Not to be confused with Boo Radley.
Which was the character invented by Truman Capotes close friend Harper Lee and played in the movie To Kill A Mockingbird by Robert Duvall in his first cinematic role.
Are you scared yet?
Apparently Mark Wilson wasnt. Weekley was the most compelling figure in Mondays continuation of the four-way playoff that began in the twilight late Sunday at the Honda Classic.
He did everything but win. Wilson took care of that part by making a birdie on the third playoff hole to eliminate Jose Coceres. Weekley and Camilo Villegas had dropped out a hole earlier with bogeys.
Weekley had chewed and spat and scratched and clawed all week long down in Palm Beach Gardens which is in the same state as Weekleys home town of Milton yet a million miles from Boos Florida Panhandle identity.
Trouble was, when it came right down to winning time, he couldnt shake in a 39-incher on the 72nd hole. And that let Wilson, Villegas and Coceres back into the turkey shoot.
Nerves got me, said Boo.
But for better or worse the Honda Classic was terrific stuff all week long. Nobody anywhere near the top 10 in the Official World Golf Ranking was anywhere near the leaderboard as daylight dwindled Sunday. Yet, as much as any event on the PGA TOUR so far this year, it was a tournament you couldnt take your eyes off of.
(And before you go all Strunk & White on me, it absolutely was a tournament worth ending a sentence with two prepositions.)
So many players were still prowling around the lead well into the latter stages of the final round. So much built-in drama awaited all of them at the vaunted Bear Trap, the three-hole stretch beginning at the Par 3 15th at PGA National.
Villegas, the stylists stylist from Colombia by way of Gainesville, came out of the pack with birdies at 16 and 17 to pull within a shot of the lead. But he fired and fell back. His wedge into the par 5 18th missed the green to the right and was lucky to stay dry. He thought he needed birdie. He made par.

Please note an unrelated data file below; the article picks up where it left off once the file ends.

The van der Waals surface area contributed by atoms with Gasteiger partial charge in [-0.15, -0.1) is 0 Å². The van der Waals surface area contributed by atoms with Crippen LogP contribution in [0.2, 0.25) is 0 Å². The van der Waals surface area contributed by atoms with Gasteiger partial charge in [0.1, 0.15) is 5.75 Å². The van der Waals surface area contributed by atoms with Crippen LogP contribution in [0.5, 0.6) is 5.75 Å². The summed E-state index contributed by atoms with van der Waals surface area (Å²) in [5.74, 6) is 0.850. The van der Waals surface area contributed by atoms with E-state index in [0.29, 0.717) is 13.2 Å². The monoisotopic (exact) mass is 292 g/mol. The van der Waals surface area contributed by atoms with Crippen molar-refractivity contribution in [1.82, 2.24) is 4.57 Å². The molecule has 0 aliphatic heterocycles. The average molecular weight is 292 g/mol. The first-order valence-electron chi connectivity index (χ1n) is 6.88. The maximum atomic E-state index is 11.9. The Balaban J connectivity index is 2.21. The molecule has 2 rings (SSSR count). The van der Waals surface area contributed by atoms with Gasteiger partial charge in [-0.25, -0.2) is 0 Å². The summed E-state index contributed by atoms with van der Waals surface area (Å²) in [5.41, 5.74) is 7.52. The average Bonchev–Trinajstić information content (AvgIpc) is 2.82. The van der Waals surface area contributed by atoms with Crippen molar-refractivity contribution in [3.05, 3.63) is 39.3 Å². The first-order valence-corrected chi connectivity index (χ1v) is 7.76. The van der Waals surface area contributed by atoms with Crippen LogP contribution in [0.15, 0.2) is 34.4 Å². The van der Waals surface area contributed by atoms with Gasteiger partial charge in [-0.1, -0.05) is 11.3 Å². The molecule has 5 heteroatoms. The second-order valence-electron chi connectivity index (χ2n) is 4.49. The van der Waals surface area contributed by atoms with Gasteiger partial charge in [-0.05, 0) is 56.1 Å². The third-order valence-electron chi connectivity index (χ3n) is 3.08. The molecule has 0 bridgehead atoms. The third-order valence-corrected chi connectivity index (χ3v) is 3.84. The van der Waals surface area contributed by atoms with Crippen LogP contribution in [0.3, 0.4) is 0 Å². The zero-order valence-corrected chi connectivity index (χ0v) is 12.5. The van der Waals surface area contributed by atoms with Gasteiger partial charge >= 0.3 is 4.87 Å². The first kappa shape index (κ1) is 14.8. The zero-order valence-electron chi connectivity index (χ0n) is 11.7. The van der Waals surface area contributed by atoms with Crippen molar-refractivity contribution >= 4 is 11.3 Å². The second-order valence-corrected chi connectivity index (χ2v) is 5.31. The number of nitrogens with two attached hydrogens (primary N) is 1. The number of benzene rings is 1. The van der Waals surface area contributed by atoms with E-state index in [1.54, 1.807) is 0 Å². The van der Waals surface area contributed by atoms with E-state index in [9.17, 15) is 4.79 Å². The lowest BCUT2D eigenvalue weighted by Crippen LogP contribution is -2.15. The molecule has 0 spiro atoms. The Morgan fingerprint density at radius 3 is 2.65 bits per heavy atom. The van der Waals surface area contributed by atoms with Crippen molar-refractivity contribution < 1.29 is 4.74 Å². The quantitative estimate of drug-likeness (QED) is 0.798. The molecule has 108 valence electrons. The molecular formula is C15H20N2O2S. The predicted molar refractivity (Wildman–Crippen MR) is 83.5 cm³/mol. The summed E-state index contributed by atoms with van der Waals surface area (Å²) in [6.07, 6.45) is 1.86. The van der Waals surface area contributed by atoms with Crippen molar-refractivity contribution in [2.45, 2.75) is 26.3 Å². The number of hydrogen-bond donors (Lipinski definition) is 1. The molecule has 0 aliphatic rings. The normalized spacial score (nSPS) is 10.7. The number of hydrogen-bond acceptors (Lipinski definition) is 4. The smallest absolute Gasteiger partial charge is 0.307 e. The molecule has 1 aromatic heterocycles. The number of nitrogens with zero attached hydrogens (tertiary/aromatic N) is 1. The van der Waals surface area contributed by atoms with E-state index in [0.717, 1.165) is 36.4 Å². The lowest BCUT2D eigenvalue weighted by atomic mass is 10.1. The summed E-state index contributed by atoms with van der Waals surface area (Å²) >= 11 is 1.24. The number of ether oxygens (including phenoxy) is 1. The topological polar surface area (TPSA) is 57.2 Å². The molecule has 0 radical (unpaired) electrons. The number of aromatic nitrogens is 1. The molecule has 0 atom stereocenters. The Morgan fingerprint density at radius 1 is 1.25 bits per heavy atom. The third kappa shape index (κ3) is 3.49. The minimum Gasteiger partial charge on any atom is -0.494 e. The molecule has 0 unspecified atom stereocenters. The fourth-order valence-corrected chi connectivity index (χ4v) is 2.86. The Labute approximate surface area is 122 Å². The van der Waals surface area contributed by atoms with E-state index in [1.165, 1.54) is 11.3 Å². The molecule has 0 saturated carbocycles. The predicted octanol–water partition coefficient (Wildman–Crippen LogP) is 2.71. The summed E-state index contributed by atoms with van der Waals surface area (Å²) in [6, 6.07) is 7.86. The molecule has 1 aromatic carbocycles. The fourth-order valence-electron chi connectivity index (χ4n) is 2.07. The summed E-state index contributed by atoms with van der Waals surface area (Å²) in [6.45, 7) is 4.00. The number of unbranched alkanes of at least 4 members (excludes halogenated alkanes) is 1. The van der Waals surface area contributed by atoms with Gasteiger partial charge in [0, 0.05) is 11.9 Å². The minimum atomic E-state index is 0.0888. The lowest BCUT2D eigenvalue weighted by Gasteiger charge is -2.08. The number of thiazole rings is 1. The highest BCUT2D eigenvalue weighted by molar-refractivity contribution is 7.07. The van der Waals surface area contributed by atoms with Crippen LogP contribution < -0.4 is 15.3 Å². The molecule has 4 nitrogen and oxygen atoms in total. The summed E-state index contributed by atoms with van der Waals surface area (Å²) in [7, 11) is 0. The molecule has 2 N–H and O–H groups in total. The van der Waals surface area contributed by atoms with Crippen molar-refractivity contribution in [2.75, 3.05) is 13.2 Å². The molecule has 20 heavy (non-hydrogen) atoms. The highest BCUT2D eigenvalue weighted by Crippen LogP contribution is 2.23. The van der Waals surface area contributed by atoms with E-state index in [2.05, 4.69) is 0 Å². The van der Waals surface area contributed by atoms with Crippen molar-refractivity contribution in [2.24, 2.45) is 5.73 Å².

But hold on: Five-under turned out to be good enough for more golf. Robert Allenby, who once won a six-man playoff at Riviera in 2001, bogeyed 15 and 16 and missed overtime by one. Tripp Isenhour hit a perfect putt on the 72d hole. And all it didnt do was go in the hole. Both finished at four under.
Charlie Wi, the journeyman native South Korean by way of Cal-Berkeley, had led much of the tournament and survived a triple bogey early in his Friday round. As late as the ninth tee Sunday he was still hanging around at five under. Alas for him, the early part of the inward half stopped him cold.
Its going to be a nervous last hour, NBC-TVs Johnny Miller predicted over the air with equally parts glee and foreboding as the leaders reached the final holes.
Allenby hadnt won since 2001. Villegas had never won. Wilson had been to Q-School each of the last 10 years. The charmingly countrified Weekley, another non-winner, hadnt been outside of Milton, Fl. for very much of his life.
And then there was Coceres, who birdied his first five holes Sunday. Had he done much in the United States other than parring the fifth playoff hole to nudge Billy Mayfair for first place at Harbour Town in 2001? Actually he had also won at Disney that same year. But he was 43 years old now and had to be wondering how many more chances like this he was going to get.
In the end, Wilson had the goods. He even survived a two-shot penalty incurred Friday when his caddie, Chris Jones, revealed to his playing competitors what club he had used on the tee of the fifth hole.
Villegas will live to fight another day. And it will be left to Weekley to gnaw the hardest on this defeat.
The media was poised to announce a new folk hero. And it was Boo Weekley, a genuinely aw shucks kind of guy.
Said Boo, when it was finally over: Thats golf. His five-year-old son, Thomas Parker Weekley, would still love him, Boo said. And that counted for a whole lot.
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